Culture » Music » MEO Sudoeste in Review

August 16, 2019 by Eden Flaherty

MEO Sudoeste in Review

As a festival known for commercial music and a young crowd, MEO Sudoeste certainly lived up to its reputation. But, with atmospheric fog, a couple of surprise showstoppers, and an audience so hyped they ran from the entrances in a stampede worthy of the discovery channel, it was worth the journey south from our Lisbon home.

Here are some of the highlights of MEO Sudoeste 2019 (i.e. our personal favorites), some cool aspects of the arena itself, and a couple of improvements that could be made.

Personal Favorites

First, a shout out to Mynda Guevara, who opened the festival-proper on the Santa Casa stage to little fanfare. Our first taste of Sudoeste, and a damn good one. This 22-year old rapper from Cova da Moura recently featured in the documentary “Mulheres do meu País” and brought the same firey passion expressed there to this southern stage. Kudos.

Mynda Guevara by Patricia Imbarus

A not-so-unexpected highlight was Post Malone, who put on a helluva show, bringing the audience along for the ride. As one of the headliners, this isn’t much of a surprise, but unlike some of the other acts hitting the main stage (I’m looking at you, Anitta), he showed some real talent.

Post Malone by Patricia Imbarus

Another artist who we had an eye on and proved to be every bit as good as predicted was Chong Kwong, giving an absolutely kickass show on the medium-sized LG stage. If you get a chance, catch one of her live shows, if you don’t, just listen.

Chong Kwong by Patricia Imbarus

Speaking of extremely high-energy female performers, Blaya absolutely killed it on the main stage the first day. With multiple costume changes, a whole troupe of dancers, and a very powerful voice, she showed how a show should be done.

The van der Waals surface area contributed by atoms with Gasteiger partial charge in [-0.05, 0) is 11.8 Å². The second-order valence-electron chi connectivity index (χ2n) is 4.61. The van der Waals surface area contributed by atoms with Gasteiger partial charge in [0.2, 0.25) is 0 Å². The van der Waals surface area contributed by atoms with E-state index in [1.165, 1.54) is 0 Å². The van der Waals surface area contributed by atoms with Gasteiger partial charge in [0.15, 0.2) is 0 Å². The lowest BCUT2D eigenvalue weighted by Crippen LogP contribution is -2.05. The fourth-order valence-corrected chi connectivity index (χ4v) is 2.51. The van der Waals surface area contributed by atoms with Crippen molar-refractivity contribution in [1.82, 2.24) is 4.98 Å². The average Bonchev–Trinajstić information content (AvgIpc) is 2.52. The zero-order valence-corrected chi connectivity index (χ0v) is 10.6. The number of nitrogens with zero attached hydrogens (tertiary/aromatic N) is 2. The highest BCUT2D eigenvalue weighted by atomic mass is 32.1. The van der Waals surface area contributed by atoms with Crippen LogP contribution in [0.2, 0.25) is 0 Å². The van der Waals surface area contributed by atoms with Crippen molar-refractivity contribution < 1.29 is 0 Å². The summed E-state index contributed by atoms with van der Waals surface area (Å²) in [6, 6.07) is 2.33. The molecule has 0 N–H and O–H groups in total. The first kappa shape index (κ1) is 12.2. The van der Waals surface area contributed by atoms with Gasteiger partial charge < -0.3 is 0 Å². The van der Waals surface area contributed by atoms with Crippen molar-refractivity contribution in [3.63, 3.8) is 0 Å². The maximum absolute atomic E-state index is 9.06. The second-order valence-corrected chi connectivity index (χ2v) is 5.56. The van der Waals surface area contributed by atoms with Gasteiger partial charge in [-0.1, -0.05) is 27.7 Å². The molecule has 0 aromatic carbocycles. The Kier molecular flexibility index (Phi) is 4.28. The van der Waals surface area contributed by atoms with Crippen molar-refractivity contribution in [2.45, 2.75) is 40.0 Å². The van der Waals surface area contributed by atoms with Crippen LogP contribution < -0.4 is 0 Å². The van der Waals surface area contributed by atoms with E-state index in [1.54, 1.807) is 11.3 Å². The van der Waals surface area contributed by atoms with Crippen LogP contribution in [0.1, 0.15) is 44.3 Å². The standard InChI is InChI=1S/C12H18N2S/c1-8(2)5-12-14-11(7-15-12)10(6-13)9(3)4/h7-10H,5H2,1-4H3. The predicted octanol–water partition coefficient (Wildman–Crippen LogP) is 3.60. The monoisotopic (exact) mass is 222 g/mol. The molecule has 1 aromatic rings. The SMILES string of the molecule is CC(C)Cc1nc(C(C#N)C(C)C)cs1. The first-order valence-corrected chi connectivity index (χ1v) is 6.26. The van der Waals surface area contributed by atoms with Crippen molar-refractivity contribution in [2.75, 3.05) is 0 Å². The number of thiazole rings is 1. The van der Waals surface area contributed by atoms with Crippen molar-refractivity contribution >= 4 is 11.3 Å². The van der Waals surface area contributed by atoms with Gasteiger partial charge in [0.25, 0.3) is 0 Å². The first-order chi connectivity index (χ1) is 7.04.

Blaya by Patricia Imbarus

Another great performance from the smallest of the stages (Santa Casa) was Phoenix RDC, who played an incredibly good set, had the audience absolutely pumped, and did it all in one of the best outfits of the festival.

Phoenix RDC by Patricia Imbarus

Who Headlined MEO Sudoeste 2019?

That’s our run down, but much like the festival itself, you’re probably only here for the headliners and mainstage-mavericks.

Day One

Blaya | Kicking ass, singing wild, and dancing like there was no tomorrow. 
« 1 of 8 »

Day Two

Post Malone | Bringing the performance
« 1 of 7 »

Day Three

Vitor Kley | Kicking it with that surfer vibe.
« 1 of 7 »

Day Four

RitaOra by MEO Sudoeste
« 1 of 3 »

How Was the Camping at MEO Sudoeste 2019?

We were lucky enough to be put up by Santa Casa, who were running a little campsite within the main camping area. It was an oasis of calm in an otherwise chaotic array of tents, tarps, and lurid signs. However, even within this better-than-most area, there was one pretty serious problem: no water.

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This was an issue that was actually present throughout the whole festival since there were zero water points to fill up bottles. This would be forgivable and put down us unfeasible due to infrastructure if it wasn’t for the fact that the only water you could get onsite was in tiny plastic bottles (33cl) and cost €1,50! At best this is a pain in the ass, at worst it is straight-up dangerous.

How Was the Festival Site at MEO Sudoeste 2019?

The site itself was made up of three stages — the main MEO stage, the medium-sized LG stage, and the smallest Santa Casa stage — and a bunch of the festivals’ sponsored. Something new to us, there were a bunch of activities organized by marketeers, with everything from MEO-sponsered twister to Pringle-branded face painting. And you’d be hard-pressed to find anyone without some kind of branded gear (hats, bags, weird cardboard microphones). We got free Ucal, so there’s that. The one branded offering that stood out from the rest was definitely Pedras’ rather unique body-marbling station, run by a Lisbon-based company, which gave lots of people a badass UV makeover.

As well as the food stands and sponsors, the site had a couple of fairground rides, foosball tables, and those “measure-my-strength” machines to keep the crowds occupied. These neon-lit machines were especially cool when the coastal fog descended, so respect if that was the organizers’ intention.

All photos by Patricia Imbarus unless otherwise stated.

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